The species died out sometimes during the early 1920s.

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Depiction from: ‘George Dawson Rowley: Birds of New Zealand. Part 1. Ornithological Miscellany 1: 1.18. 1876’

(public domain)

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edited: 05.11.2021

Otus mauli Rando, Pieper, Alcover & Olson

Madeiran Scops Owl (Otus mauli)

The Madeiran Scops Owl was described in 2012 based on subfossil remains that were recovered from Quaternary deposits on the island of Madeira.

The species was a largely ground-dwelling bird that, however, wasn’t flightless.

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References:

[1] Juan Carlos Rando; Harald Pieper; Josep Antoni Alcover; & Storrs L. Olson: A new species of extinct fossil scops owl (Aves: Strigiformes: Strigidae: Otus) from the Archipelago of Madeira (North Atlantic Ocean). Zootaxa. 3182: 29-42. 2012

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edited: 02.05.2022

Ninox novaeseelandiae ssp. albaria (Ramsay)

Lord Howe Island Boobook (Ninox novaeseelandiae ssp. albaria)

 

The Lord Howe Island Boobook was endemic to Lord Howe Island, where it inhabited the dense rainforests.

It was larger than the nominate form from New Zealand, and should probably rather be considered a distinct species.

Like so many other bird species from Lord Howe Island, also this owl species was severely affected by the grounding of the steamship ‘SS Makambo’ in 1918 which led to a literal flooding of the island by ship rats which killed many of the birds but especially destroyed their nests and eggs; additionally at least two Australian owl species, Australian Boobooks (Ninox boobook (Latham)) and Australian Masked Owls (Tyto novaehollandiae (Stephens)), were imported to Lord Howe Island in the 1920s to get rid of the rat plague, these owl species may also have taken their toll on the endemic form.

The Lord Howe Boobook might have survived into the 1950s when boobook calls were heard; these calls however, may also have come from the Australian Booboock, which apparently has since also vanished from the island.

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Depiction from: ‘Gregory M. Mathews: The Birds of Norfolk & Lord Howe Islands and the Australian south polar quadrant with additions to “The Birds of Australia”. London: H. F. & G. Witherby 1928’

(public domain)

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edited: 05.11.2021

Ninox albifacies ssp. rufifacies (Buller)

North Island Laughing Owl (Ninox albifacies ssp. rufifacies)

The North Island Laughing Owl, described in 1904, inhabited the North Island of New Zealand; it is said to have differed from the nominate race by its more rufous feathers.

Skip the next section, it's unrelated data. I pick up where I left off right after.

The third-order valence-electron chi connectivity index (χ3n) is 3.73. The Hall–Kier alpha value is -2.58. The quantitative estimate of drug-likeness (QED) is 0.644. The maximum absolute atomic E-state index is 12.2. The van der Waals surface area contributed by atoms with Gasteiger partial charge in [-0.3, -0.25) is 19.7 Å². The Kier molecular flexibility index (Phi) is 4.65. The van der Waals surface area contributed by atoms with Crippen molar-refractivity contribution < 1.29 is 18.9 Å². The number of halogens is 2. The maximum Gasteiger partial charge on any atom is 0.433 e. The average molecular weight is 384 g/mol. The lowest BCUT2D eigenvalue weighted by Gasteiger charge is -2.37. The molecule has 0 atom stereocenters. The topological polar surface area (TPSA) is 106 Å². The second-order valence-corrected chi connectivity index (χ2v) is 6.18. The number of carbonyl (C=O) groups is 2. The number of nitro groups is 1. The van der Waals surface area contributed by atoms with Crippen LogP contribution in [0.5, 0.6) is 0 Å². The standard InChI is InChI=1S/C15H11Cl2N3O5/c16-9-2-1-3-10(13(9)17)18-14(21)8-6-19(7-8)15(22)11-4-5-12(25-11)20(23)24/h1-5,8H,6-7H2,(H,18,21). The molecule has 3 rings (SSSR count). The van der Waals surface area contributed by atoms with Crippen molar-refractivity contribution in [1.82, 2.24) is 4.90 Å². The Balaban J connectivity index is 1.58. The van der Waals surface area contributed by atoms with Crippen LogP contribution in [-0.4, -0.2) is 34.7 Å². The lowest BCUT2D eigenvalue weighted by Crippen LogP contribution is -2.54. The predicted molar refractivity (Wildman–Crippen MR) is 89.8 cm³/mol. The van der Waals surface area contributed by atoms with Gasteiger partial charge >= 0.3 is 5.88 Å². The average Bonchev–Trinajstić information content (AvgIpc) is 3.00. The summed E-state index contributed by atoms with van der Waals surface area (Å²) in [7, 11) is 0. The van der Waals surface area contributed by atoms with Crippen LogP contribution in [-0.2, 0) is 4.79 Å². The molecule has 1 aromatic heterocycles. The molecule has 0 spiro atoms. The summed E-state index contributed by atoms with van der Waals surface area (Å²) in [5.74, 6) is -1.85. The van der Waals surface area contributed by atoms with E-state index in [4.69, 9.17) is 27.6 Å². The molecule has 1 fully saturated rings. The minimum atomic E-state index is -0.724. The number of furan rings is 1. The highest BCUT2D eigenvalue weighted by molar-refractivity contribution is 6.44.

The species was already rare in the 19th century after having been widespread in earlier times.

The owl was last seen in 1989.

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Depiction from: ‘Walter Lawry Buller: Supplement to the ‘Birds of New Zealand’ Vol. 2. London: the author 1905’

(public domain)

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edited: 05.11.2021

Grallistrix auceps (Olson & James)

Kauai Stilt-Owl (Grallistrix auceps)  

The Kaua’i Stilt-Owl is one of four species of the so-called stilt-owls, that were formerly endemic to the Hawaiian Islands.  

These owl species had elongated legs and may have had a rather terrestrial lifestyle, their wings were somewhat abbreviated, but they were still able to fly.  

In prehistoric times (before the arrival of the first Polynesians) the stilt-owls were the main predators of smaller bird species on the Hawaiian Islands – in fact most of the now extinct Hawaiian bird species are known from bones that were extracted from subfossil owl pellets found at ancient owl roosting sites.  

The stilt-owls were probably ground-breeding birds, as it is indicated by several subfossil findings, thus, their eggs were perhaps an easy meal for the Pacific Rats (Rattus exulans (Peale)), that had been introduced by the first Polynesian settlers.  

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All species, including the Kauai Stilt-Owl, are known from subfossil bones alone.  

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References:  

[1] Storrs L. Olson & Helen F. James: Descriptions of thirty-two new species of birds from the Hawaiian Islands: Part I. Non-Passeriformes. In: Ornithological Monographs 45. 1991

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edited: 17.10.2020